Religion encompasses many different experiences and practices. It is so diverse that it is difficult to determine its essential properties or whether, like such abstract concepts as literature, democracy, or culture itself, it can even be defined. Yet a study of religion remains important. It is a crucial component of any society and influences all its activities.
For this reason it has been a subject of intense study for centuries. The emergence of the social sciences in the 19th century enabled scholars to gather information about religious beliefs and practices in other cultures. This work has contributed to our understanding of the world in which we live, and of human nature in general.
Most of the scholarly approaches to the study of religion have emphasized its functional aspects rather than its belief in a particular kind of reality. Emile Durkheim, for example, viewed religion as any system of practices that unites a group of people into a moral community. This approach, known as the functional theory of religion, has continued to be widely used in studies of societies and religions.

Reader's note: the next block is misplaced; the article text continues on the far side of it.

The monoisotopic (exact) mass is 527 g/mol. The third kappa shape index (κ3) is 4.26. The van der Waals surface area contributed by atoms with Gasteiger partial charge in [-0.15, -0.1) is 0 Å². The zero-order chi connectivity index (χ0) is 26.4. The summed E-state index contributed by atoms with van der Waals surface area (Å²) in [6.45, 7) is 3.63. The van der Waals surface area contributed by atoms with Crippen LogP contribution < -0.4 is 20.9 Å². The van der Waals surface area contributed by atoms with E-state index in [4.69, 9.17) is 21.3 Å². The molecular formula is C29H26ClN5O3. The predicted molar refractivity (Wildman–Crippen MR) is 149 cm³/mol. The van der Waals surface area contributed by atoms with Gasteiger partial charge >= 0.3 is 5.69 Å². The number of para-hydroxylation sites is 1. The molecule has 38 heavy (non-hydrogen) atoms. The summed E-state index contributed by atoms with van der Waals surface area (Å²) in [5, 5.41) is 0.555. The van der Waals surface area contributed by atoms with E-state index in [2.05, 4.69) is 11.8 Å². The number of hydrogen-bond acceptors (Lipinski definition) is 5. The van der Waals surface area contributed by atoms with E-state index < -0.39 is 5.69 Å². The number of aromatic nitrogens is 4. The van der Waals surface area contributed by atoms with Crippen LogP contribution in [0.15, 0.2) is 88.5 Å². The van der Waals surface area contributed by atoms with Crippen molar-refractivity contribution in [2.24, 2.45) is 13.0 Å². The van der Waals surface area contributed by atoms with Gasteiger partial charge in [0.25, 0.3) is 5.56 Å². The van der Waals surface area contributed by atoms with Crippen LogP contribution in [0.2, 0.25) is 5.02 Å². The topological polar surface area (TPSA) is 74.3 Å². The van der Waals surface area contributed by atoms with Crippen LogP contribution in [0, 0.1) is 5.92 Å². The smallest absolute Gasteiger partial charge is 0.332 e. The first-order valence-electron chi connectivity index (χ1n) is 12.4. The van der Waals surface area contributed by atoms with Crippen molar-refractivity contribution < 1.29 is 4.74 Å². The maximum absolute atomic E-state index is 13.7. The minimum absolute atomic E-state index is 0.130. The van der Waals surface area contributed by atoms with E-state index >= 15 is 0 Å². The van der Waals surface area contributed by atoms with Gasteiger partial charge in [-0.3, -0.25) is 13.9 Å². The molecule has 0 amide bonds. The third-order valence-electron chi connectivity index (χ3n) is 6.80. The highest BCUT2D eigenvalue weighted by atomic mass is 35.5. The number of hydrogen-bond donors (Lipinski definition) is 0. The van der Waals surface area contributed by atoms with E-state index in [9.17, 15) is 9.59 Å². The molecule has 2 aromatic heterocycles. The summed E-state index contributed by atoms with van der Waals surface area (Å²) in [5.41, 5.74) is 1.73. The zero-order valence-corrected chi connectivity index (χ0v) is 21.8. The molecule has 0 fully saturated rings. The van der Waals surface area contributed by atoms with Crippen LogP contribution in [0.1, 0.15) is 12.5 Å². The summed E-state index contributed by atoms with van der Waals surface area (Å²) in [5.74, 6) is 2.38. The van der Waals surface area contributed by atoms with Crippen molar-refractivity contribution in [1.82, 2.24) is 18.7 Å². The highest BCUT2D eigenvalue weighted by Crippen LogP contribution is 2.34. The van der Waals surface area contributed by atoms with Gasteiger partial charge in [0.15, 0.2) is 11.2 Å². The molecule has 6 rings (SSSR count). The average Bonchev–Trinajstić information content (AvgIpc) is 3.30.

Clifford Geertz, an American anthropologist, has also developed a functional interpretation of religion. He has defined religion as “a set of symbols that functions to establish powerful, pervasive, and long-lasting moods and motivations in men by formulating conceptions of a general order of existence and clothing these conceptions with such an aura of factuality that the emotions and motivations they evoke seem uniquely realistic” (Geertz 1973: 2). His definition differs from the other two in that it includes the idea of a divine plan for the world and humankind.